Institute for Water Resources

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Planning Associates Program: Growing as leaders, Serving with Integrity, Planning Solutions

Growing as leaders, Serving with Integrity,
Planning Solutions

The Planning Associates Class of 2013 was welcomed to the program with a reading list.  Many of the books are national bestsellers and long-time favorites in the business leadership community. The themes woven through the literature focus on leadership, team work, decision making, attitude and change. Below is a closer look at a few of themes found in books on the list:

Trust

Five elements of a functioning team include trust, intellectual conflict, commitment, accountability, and results. As planners, study managers, and Project Delivery Team (PDT) members, there may not be anything more important than creating and maintaining trust within our teams.  As we implement SMART Planning and three levels of enhanced vertical teaming, trust at all levels of the team is critical.

Sharing Information and Teaming

The class explored sharing information, creating autonomy through boundaries, and replacing the old hierarchy with self-directed teams.  Although these three elements are simple, the impacts of implementing them can be profound.  As a group the class agreed that there is little power to be gained by withholding information and a greater benefit to be realized by transparency and always sharing available information. 

The Planning Associates class signs a handbook to establish boundaries and expectations; however, within those boundaries, we are empowered to use our professional judgment, make decisions, and take on leadership roles. With the first two elements in place, it is a smooth transition to working together as a self-directed team. Leaders must be focused on team results, not just on individual achievements or personal egos.  This idea has particular importance for USACE planners; we are civil servants, and our attitudes and efforts must be infused with humility.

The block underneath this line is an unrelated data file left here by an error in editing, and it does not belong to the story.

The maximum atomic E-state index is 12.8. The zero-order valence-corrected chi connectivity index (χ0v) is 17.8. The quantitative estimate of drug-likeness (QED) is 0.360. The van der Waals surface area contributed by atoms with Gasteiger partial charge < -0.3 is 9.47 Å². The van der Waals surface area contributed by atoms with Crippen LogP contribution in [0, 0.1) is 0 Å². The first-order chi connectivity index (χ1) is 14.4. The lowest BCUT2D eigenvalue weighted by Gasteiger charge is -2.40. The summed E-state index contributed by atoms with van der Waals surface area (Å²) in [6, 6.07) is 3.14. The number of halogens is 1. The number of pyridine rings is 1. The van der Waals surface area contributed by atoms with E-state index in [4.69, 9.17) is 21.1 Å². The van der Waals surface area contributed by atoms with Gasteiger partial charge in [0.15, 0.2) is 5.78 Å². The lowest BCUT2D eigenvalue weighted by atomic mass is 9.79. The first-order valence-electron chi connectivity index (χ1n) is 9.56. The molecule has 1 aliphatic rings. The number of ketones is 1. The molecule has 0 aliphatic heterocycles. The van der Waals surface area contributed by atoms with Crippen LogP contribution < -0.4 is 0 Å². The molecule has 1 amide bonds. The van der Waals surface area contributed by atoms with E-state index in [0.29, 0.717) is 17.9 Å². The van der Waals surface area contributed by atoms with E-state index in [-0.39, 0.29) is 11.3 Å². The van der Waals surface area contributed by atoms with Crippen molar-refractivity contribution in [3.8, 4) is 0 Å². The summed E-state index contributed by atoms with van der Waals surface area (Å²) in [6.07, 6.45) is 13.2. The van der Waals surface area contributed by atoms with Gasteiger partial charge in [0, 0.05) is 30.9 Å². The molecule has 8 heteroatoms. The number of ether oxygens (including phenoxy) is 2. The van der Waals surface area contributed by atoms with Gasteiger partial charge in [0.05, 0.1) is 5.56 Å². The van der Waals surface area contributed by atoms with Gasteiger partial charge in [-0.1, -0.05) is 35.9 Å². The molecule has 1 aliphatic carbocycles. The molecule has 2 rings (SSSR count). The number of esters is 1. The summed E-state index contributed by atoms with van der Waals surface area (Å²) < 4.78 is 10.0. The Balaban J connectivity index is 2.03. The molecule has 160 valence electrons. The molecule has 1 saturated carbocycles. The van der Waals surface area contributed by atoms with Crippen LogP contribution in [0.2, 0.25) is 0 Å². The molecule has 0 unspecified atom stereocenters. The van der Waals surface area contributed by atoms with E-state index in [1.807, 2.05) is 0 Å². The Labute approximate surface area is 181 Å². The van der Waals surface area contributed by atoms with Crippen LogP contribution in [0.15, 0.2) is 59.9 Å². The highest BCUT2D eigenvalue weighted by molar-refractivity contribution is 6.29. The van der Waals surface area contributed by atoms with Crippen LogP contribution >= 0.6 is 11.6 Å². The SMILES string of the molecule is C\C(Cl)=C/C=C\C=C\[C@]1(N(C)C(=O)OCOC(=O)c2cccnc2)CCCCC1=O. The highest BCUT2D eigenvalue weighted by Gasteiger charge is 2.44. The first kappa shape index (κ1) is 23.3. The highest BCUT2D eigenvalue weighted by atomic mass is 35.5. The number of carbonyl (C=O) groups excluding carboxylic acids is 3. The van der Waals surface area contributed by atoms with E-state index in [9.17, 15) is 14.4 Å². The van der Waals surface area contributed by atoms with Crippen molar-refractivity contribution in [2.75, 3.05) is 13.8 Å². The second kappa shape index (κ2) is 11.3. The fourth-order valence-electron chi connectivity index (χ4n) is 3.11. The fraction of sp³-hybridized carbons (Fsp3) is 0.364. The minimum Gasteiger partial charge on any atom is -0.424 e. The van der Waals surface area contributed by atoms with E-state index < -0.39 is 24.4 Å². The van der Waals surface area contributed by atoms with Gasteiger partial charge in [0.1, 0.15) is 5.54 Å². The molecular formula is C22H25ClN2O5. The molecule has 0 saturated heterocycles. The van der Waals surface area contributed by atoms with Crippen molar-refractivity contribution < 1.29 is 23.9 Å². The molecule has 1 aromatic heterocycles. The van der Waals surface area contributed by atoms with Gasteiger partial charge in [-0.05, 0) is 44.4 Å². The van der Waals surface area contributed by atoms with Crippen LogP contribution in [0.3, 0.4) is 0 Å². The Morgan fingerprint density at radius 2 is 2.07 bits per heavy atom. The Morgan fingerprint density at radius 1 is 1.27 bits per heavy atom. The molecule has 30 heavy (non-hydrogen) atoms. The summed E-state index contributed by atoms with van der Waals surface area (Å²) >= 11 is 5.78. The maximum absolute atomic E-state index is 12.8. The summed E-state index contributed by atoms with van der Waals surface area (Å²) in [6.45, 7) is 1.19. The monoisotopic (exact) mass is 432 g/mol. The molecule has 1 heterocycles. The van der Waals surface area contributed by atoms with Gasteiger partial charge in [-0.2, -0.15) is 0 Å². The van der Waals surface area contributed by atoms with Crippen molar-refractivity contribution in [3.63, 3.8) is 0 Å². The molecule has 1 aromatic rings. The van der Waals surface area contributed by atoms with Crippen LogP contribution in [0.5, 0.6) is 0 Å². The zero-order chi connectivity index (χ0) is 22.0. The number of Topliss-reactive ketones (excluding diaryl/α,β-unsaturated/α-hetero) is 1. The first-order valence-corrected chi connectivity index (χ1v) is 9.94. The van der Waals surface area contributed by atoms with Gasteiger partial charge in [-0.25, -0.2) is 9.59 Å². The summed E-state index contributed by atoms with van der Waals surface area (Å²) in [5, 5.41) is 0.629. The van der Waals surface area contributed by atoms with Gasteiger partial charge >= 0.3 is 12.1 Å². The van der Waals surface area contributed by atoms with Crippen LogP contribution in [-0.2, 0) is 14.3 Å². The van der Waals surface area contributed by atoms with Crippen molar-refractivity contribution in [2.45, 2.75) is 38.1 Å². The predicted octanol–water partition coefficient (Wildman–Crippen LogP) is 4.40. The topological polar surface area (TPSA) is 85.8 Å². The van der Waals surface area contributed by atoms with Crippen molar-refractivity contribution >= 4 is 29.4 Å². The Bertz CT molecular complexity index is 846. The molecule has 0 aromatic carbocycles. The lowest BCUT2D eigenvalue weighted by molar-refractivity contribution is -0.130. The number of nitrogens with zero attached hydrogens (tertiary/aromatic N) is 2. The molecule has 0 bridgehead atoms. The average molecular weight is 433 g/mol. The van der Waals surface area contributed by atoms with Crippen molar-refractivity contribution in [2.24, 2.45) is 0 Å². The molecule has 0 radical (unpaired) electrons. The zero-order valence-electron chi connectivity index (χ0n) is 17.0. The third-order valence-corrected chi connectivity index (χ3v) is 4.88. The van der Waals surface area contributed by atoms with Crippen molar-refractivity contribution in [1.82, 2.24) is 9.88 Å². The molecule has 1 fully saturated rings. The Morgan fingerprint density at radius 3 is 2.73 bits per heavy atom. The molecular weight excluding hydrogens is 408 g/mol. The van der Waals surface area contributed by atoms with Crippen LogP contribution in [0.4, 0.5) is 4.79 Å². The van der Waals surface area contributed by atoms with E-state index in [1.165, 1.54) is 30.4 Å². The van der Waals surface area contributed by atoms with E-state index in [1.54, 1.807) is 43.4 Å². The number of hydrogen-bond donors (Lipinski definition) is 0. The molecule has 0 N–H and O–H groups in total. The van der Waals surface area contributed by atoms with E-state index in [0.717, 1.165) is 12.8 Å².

Change and Transformation

The class reviewed books that explored the challenges associated with the concepts of change and transformation. The Corps of Engineers and the Planning Community of Practice in particular, is going through a process of change. The 3X3X3 guidance, which requires feasibility studies be completed within three years at no greater of a cost than $3 million using three levels of the vertical team and with a report of 100 pages or less, has sparked a sense of urgency, largely among planners. We are challenged to do things differently from the bottom up; it is our responsibility as planners and team leaders to begin to infuse our teams with that sense of urgency.  This starts at the Project Delivery Team (PDT) level.

Why We Do What We Do

“Why” is at the core of USACE planning, and is often overlooked. What the USACE does is primarily established through authorities, but the clarity of why sometimes gets lost or overlooked in the process.  Civil Works Transformation and the USACE Civil Works Strategic Plan for 2011-2015 do not so much recommend changes to what we do, but instead encourage a focus on new ways of thinking and conducting business. In other words, the focus goes all the way to the “why” and begins to re-establish that clarity of purpose.  This is captured in the USACE vision for Civil Works, which answers the question “why do we do what we do?” concisely: “to be the nation’s engineering leader in providing . . . solutions to public water resources needs.”

Planning Associate Sierra Schroeder, a Community Planner from the St. Paul District, St. Paul, Minnesota, contributed to this story.

Sierra Schroeder, a Community Planner from the St. Paul District, St. Paul, Minnesota, contributed to this story.